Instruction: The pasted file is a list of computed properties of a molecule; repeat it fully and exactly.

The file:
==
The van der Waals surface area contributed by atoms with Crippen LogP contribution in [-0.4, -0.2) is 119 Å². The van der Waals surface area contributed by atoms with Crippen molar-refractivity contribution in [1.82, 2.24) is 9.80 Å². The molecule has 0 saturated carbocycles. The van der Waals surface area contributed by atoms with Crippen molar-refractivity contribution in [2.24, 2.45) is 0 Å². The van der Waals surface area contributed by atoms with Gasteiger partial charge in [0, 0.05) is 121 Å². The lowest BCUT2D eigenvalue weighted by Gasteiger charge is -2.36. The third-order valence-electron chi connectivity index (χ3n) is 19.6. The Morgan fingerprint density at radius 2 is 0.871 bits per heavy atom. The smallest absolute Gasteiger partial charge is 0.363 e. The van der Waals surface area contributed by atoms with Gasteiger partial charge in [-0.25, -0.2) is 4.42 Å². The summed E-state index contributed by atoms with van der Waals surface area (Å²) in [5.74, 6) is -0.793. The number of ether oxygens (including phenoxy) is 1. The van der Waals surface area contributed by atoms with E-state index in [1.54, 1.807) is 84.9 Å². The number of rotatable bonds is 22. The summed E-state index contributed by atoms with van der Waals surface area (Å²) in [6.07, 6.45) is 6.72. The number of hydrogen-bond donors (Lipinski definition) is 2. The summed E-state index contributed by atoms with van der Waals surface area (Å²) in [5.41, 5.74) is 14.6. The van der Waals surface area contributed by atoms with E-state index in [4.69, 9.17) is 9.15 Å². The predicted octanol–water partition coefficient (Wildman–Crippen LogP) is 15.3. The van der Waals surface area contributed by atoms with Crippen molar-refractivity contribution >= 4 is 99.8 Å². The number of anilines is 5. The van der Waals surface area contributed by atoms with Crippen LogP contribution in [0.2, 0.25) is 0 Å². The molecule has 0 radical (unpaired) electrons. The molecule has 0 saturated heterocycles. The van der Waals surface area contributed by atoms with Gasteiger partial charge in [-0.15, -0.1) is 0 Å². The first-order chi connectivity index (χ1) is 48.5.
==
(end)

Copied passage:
The van der Waals surface area contributed by atoms with Crippen LogP contribution in [-0.4, -0.2) is 119 Å². The van der Waals surface area contributed by atoms with Crippen molar-refractivity contribution in [1.82, 2.24) is 9.80 Å². The molecule has 0 saturated carbocycles. The van der Waals surface area contributed by atoms with Crippen molar-refractivity contribution in [2.24, 2.45) is 0 Å². The van der Waals surface area contributed by atoms with Gasteiger partial charge in [0, 0.05) is 121 Å². The lowest BCUT2D eigenvalue weighted by Gasteiger charge is -2.36. The third-order valence-electron chi connectivity index (χ3n) is 19.6. The Morgan fingerprint density at radius 2 is 0.871 bits per heavy atom. The smallest absolute Gasteiger partial charge is 0.363 e. The van der Waals surface area contributed by atoms with Gasteiger partial charge in [-0.25, -0.2) is 4.42 Å². The summed E-state index contributed by atoms with van der Waals surface area (Å²) in [5.74, 6) is -0.793. The number of ether oxygens (including phenoxy) is 1. The van der Waals surface area contributed by atoms with E-state index in [1.54, 1.807) is 84.9 Å². The number of rotatable bonds is 22. The summed E-state index contributed by atoms with van der Waals surface area (Å²) in [6.07, 6.45) is 6.72. The number of hydrogen-bond donors (Lipinski definition) is 2. The summed E-state index contributed by atoms with van der Waals surface area (Å²) in [5.41, 5.74) is 14.6. The van der Waals surface area contributed by atoms with E-state index in [4.69, 9.17) is 9.15 Å². The predicted octanol–water partition coefficient (Wildman–Crippen LogP) is 15.3. The van der Waals surface area contributed by atoms with Crippen molar-refractivity contribution >= 4 is 99.8 Å². The number of anilines is 5. The van der Waals surface area contributed by atoms with Crippen LogP contribution in [0.2, 0.25) is 0 Å². The molecule has 0 radical (unpaired) electrons. The molecule has 0 saturated heterocycles. The van der Waals surface area contributed by atoms with Gasteiger partial charge in [-0.15, -0.1) is 0 Å². The first-order chi connectivity index (χ1) is 48.5.